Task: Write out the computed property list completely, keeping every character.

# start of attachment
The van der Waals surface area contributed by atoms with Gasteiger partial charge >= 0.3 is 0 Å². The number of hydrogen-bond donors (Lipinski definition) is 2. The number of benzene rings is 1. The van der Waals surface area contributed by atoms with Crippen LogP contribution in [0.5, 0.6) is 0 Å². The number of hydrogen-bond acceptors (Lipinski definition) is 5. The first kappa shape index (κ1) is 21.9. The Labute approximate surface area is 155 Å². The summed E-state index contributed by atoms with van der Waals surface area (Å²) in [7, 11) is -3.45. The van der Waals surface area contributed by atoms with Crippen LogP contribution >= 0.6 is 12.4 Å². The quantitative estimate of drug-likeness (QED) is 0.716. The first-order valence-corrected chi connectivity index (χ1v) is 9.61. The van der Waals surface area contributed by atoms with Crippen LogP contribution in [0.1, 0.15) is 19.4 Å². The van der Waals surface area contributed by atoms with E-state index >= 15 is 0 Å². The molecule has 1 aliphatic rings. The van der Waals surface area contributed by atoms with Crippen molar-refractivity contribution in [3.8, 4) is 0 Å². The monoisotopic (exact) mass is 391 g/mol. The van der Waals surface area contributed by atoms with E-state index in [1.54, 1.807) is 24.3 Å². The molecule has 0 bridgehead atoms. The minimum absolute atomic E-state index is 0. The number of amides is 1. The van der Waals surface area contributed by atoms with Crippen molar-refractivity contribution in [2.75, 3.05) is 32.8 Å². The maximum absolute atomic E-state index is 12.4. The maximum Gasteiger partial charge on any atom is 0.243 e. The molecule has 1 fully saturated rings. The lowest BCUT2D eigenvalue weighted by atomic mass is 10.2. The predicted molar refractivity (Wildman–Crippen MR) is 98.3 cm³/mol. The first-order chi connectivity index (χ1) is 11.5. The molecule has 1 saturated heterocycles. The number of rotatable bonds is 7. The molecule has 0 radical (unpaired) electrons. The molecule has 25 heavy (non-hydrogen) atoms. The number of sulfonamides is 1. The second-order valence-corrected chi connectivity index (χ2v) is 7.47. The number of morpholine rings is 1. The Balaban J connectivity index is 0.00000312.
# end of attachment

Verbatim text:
The van der Waals surface area contributed by atoms with Gasteiger partial charge >= 0.3 is 0 Å². The number of hydrogen-bond donors (Lipinski definition) is 2. The number of benzene rings is 1. The van der Waals surface area contributed by atoms with Crippen LogP contribution in [0.5, 0.6) is 0 Å². The number of hydrogen-bond acceptors (Lipinski definition) is 5. The first kappa shape index (κ1) is 21.9. The Labute approximate surface area is 155 Å². The summed E-state index contributed by atoms with van der Waals surface area (Å²) in [7, 11) is -3.45. The van der Waals surface area contributed by atoms with Crippen LogP contribution >= 0.6 is 12.4 Å². The quantitative estimate of drug-likeness (QED) is 0.716. The first-order valence-corrected chi connectivity index (χ1v) is 9.61. The van der Waals surface area contributed by atoms with Crippen LogP contribution in [0.1, 0.15) is 19.4 Å². The van der Waals surface area contributed by atoms with E-state index >= 15 is 0 Å². The molecule has 1 aliphatic rings. The van der Waals surface area contributed by atoms with Crippen molar-refractivity contribution in [3.8, 4) is 0 Å². The monoisotopic (exact) mass is 391 g/mol. The van der Waals surface area contributed by atoms with E-state index in [1.54, 1.807) is 24.3 Å². The molecule has 0 bridgehead atoms. The minimum absolute atomic E-state index is 0. The number of amides is 1. The van der Waals surface area contributed by atoms with Crippen molar-refractivity contribution in [2.75, 3.05) is 32.8 Å². The maximum absolute atomic E-state index is 12.4. The maximum Gasteiger partial charge on any atom is 0.243 e. The molecule has 1 fully saturated rings. The lowest BCUT2D eigenvalue weighted by atomic mass is 10.2. The predicted molar refractivity (Wildman–Crippen MR) is 98.3 cm³/mol. The first-order chi connectivity index (χ1) is 11.5. The molecule has 1 saturated heterocycles. The number of rotatable bonds is 7. The molecule has 0 radical (unpaired) electrons. The molecule has 25 heavy (non-hydrogen) atoms. The number of sulfonamides is 1. The second-order valence-corrected chi connectivity index (χ2v) is 7.47. The number of morpholine rings is 1. The Balaban J connectivity index is 0.00000312.